Syntax-Brillian Corp. (BRLC) announced that they had completed their offering of 29.4 million shares at $5.75, which includes the exercise of all the 3.84 million overallotment option granted to underwriters. It doesn’t sound like Syntax-Brillian “struggled to bring off a $125 million follow-on offering of stock last Wednesday,” as claimed by Bill Alpert in his “Sometimes, It's a Numbers Game” article in Barron’s, if all of the overallotment options were exercised.
The article also raised other concerns, one of which questions the profits reported by Syntax-Brillian in the last three quarters and the fact of the company having “negative cash flow from operations totaling $90 million in the past six quarters”. The negative cash flow from operations can be mainly attributed to their large increase in accounts receivable, which totaled $220.98 million at the end of the Q3 March 31 and has increased by $128.8 million the over the last two quarters. A large part of the receivables are from South China House of Technology [SCHOT] which totaled $178 million, according to Syntax-Brillian’s Q3 2007 earnings conference call. The company has 120 day payment terms with SCHOT and said that as of May 9 around $69 million of invoices where past due from SCHOT. However, the company expects SCHOT will be back into compliance with their 120 day terms by June 30, 2007.
Another point raised by the article is the pricing protection and rebates Syntax-Brillian receives from Taiwan Kolin, one of its main panel suppliers. In the article, Alpert said that “Kolin [was] so generously helping Syntax-Brillian plump its results” because “Kolin and its affiliates are Syntax-Brillian's largest shareholders, with an 11% stake before last week's deal. Kolin sold $5 million worth of that stock in the offering, and it's registered to be able to sell half of its remaining stake after a 90-day lockup”. Without “Kolin's $165 million of credits since December 2005, Syntax-Brillian would've had a negative gross profit-otherwise known as a loss-of almost $64 million.”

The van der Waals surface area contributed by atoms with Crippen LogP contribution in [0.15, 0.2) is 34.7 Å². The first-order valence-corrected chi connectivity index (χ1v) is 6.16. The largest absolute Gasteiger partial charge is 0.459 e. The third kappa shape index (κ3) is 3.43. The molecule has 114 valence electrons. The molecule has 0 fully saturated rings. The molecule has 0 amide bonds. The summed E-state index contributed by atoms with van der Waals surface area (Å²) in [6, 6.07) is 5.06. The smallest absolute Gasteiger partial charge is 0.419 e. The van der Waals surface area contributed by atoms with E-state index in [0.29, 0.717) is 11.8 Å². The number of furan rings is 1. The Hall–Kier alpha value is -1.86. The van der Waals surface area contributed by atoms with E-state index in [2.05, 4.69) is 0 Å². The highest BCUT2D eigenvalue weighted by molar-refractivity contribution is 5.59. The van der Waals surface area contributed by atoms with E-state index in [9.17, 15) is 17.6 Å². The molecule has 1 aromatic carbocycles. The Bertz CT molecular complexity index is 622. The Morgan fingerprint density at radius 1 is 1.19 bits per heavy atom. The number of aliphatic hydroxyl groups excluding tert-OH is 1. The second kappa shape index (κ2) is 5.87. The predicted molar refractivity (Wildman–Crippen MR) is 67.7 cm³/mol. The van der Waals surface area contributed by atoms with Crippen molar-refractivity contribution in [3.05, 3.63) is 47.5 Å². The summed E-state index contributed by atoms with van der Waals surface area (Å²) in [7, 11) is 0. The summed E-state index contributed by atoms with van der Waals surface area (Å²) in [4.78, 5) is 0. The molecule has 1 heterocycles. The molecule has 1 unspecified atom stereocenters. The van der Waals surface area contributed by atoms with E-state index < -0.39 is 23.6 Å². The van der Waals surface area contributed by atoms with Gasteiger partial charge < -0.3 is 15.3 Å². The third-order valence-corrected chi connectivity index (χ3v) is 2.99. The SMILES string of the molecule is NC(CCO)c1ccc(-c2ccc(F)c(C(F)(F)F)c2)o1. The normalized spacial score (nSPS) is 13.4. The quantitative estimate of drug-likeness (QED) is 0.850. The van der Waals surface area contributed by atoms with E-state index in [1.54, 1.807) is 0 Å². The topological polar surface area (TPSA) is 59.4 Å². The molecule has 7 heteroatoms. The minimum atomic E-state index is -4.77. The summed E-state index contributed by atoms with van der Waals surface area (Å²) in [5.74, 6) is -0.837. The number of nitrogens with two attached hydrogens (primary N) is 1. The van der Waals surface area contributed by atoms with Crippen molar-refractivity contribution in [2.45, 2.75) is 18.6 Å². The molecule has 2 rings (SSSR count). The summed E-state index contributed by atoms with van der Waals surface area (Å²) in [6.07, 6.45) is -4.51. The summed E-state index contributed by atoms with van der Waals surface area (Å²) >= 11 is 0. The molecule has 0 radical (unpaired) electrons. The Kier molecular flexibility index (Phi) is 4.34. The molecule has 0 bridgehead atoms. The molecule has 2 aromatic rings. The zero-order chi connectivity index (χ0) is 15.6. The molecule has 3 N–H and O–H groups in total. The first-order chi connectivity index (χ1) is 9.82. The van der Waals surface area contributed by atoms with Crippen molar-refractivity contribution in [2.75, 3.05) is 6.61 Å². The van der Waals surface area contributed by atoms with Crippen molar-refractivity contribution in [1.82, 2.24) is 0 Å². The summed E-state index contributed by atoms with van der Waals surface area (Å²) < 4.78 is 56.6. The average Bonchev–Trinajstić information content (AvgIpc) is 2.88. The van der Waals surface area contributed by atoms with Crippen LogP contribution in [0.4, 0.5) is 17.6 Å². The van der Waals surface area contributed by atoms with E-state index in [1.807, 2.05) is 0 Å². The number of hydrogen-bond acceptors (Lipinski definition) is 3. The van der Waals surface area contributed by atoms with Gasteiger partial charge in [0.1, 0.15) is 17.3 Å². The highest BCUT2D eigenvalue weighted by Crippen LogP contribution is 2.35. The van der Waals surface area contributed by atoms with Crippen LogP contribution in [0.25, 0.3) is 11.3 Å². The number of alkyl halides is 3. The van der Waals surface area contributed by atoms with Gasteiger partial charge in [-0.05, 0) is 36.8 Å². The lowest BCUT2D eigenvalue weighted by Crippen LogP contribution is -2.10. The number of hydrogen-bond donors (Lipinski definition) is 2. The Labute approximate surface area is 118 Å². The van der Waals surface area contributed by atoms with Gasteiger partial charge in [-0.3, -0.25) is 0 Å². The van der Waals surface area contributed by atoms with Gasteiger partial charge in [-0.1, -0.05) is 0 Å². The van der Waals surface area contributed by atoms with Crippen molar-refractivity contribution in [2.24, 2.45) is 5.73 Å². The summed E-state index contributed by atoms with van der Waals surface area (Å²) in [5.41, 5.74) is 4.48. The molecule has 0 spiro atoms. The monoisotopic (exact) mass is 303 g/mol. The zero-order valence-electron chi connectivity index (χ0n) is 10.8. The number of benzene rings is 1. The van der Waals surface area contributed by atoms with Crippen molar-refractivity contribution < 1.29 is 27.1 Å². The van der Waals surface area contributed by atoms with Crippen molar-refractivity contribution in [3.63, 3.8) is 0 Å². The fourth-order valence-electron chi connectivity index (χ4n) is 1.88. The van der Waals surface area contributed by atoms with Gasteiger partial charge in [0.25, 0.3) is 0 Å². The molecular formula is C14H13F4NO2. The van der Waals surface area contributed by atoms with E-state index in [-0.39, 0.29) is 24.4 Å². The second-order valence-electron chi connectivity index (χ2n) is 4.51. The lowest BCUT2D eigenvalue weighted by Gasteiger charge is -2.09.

The article seems to allege that Kolin is helping Syntax-Brillian because it wants to sell its Syntax-Brillian stock at higher prices. Alpert said that Kolin “may make better profits on the stock than on the TVs”. With the Form 4 filing on 5/29/07 Kolin owns 5,129,138 of Syntax-Brillian after their 1 million shares sale in the offering. The numbers doesn’t seem to add up with the claims that the main reason for Kolin giving Syntax-Brillian price protection and rebates is because they have intentions of selling their stock soon. Before the offering, Kolin owns 6.1 million shares of Syntax-Brillian. Even at Syntax-Brillian’s 52 week high of $11.70, those 6.1 million shares of Syntax-Brillian would only be worth around $71 million. Now, would Kolin use $165 million in rebates and price protection since December 2005 to help out Syntax-Brillian with the intention of offloading their shares of Syntax-Brillian soon when they are worth no more then $71 million at its peak?
The profit from the $5 million worth of stock sold by Kolin in the offering doesn't appear to be too significant to Kolin when their price protection credit given to Syntax-Brillian was $13.6 million for Syntax's 3rd quarter alone. Being registered to be able to sell half of its remaining stake after a 90-day lockup doesn't translate to Kolin automatically selling those shares after the period.
Kolin’s price protection doesn’t appear as unconventional or unethical as the article would suggest. Kolin gets their raw panels largely from LG. Phillips (NYSE:LPL) and processes them to production-ready panels before selling them. When LPL issues rebates to Kolin, then Kolin is in turn able to pass along the rebates to Syntax-Brillian. The reason for the rebates and price protection offered by Kolin seems to be that Kolin wants Syntax-Brillian to be successful and produce more televisions given the nature of their relationship. Kolin is Syntax-Brillian’s largest shareholder and Syntax-Brillian is one of Kolin’s largest customers. The price protection and rebates from Kolin is aid to Syntax-Brillian, rather then used to help Syntax-Brillian "cook their books" and then sell their shares as some would suggest.
Now that the company “struggled” to finish its offering there is great importance in the upcoming Q4 guidance update and earnings release. Both longs and shorts will get a sense of how well the company is utilizing the money from the offering and whether or not they were able to collect many of the overdue receivables as claimed.
Disclosure: Author has a long position in BRLC
BRLC 1-yr chart